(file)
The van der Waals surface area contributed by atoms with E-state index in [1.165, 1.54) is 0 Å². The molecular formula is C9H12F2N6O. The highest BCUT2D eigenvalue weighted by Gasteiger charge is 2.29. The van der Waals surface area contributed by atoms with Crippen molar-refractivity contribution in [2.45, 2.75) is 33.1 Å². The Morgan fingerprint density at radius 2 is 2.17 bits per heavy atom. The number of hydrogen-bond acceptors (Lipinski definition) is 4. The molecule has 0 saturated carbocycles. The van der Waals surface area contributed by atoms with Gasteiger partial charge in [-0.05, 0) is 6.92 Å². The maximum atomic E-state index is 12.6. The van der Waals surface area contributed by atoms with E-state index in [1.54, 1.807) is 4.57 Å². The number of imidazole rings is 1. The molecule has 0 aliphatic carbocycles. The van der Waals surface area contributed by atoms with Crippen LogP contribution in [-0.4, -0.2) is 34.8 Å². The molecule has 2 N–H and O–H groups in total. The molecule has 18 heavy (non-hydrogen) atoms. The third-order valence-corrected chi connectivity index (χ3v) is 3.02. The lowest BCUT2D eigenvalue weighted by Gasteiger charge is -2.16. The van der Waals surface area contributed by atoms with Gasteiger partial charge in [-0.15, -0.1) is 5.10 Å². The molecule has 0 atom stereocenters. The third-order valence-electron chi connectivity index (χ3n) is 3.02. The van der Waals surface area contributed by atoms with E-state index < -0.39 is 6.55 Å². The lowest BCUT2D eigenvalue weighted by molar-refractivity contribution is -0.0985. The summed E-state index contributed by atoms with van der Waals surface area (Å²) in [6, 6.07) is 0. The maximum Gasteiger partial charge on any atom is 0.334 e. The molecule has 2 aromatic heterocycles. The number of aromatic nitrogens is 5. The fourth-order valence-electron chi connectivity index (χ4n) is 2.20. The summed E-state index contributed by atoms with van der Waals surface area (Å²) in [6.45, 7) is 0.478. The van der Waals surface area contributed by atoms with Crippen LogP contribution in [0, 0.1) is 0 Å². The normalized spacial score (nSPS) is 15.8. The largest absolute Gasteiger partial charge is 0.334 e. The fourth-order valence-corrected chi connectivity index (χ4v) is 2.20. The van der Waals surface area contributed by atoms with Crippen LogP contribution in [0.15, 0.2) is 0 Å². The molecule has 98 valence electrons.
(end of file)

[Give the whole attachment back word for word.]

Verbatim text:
The van der Waals surface area contributed by atoms with E-state index in [1.165, 1.54) is 0 Å². The molecular formula is C9H12F2N6O. The highest BCUT2D eigenvalue weighted by Gasteiger charge is 2.29. The van der Waals surface area contributed by atoms with Crippen molar-refractivity contribution in [2.45, 2.75) is 33.1 Å². The Morgan fingerprint density at radius 2 is 2.17 bits per heavy atom. The number of hydrogen-bond acceptors (Lipinski definition) is 4. The molecule has 0 saturated carbocycles. The van der Waals surface area contributed by atoms with Gasteiger partial charge in [-0.05, 0) is 6.92 Å². The maximum atomic E-state index is 12.6. The van der Waals surface area contributed by atoms with E-state index in [1.54, 1.807) is 4.57 Å². The number of imidazole rings is 1. The molecule has 0 aliphatic carbocycles. The van der Waals surface area contributed by atoms with Crippen LogP contribution in [-0.4, -0.2) is 34.8 Å². The molecule has 2 N–H and O–H groups in total. The molecule has 18 heavy (non-hydrogen) atoms. The third-order valence-corrected chi connectivity index (χ3v) is 3.02. The lowest BCUT2D eigenvalue weighted by Gasteiger charge is -2.16. The van der Waals surface area contributed by atoms with Gasteiger partial charge in [-0.15, -0.1) is 5.10 Å². The molecule has 0 atom stereocenters. The third-order valence-electron chi connectivity index (χ3n) is 3.02. The van der Waals surface area contributed by atoms with E-state index < -0.39 is 6.55 Å². The lowest BCUT2D eigenvalue weighted by molar-refractivity contribution is -0.0985. The summed E-state index contributed by atoms with van der Waals surface area (Å²) in [6, 6.07) is 0. The maximum Gasteiger partial charge on any atom is 0.334 e. The molecule has 2 aromatic heterocycles. The number of aromatic nitrogens is 5. The fourth-order valence-electron chi connectivity index (χ4n) is 2.20. The summed E-state index contributed by atoms with van der Waals surface area (Å²) in [6.45, 7) is 0.478. The van der Waals surface area contributed by atoms with Crippen LogP contribution in [0, 0.1) is 0 Å². The normalized spacial score (nSPS) is 15.8. The largest absolute Gasteiger partial charge is 0.334 e. The fourth-order valence-corrected chi connectivity index (χ4v) is 2.20. The van der Waals surface area contributed by atoms with Crippen LogP contribution in [0.15, 0.2) is 0 Å². The molecule has 98 valence electrons.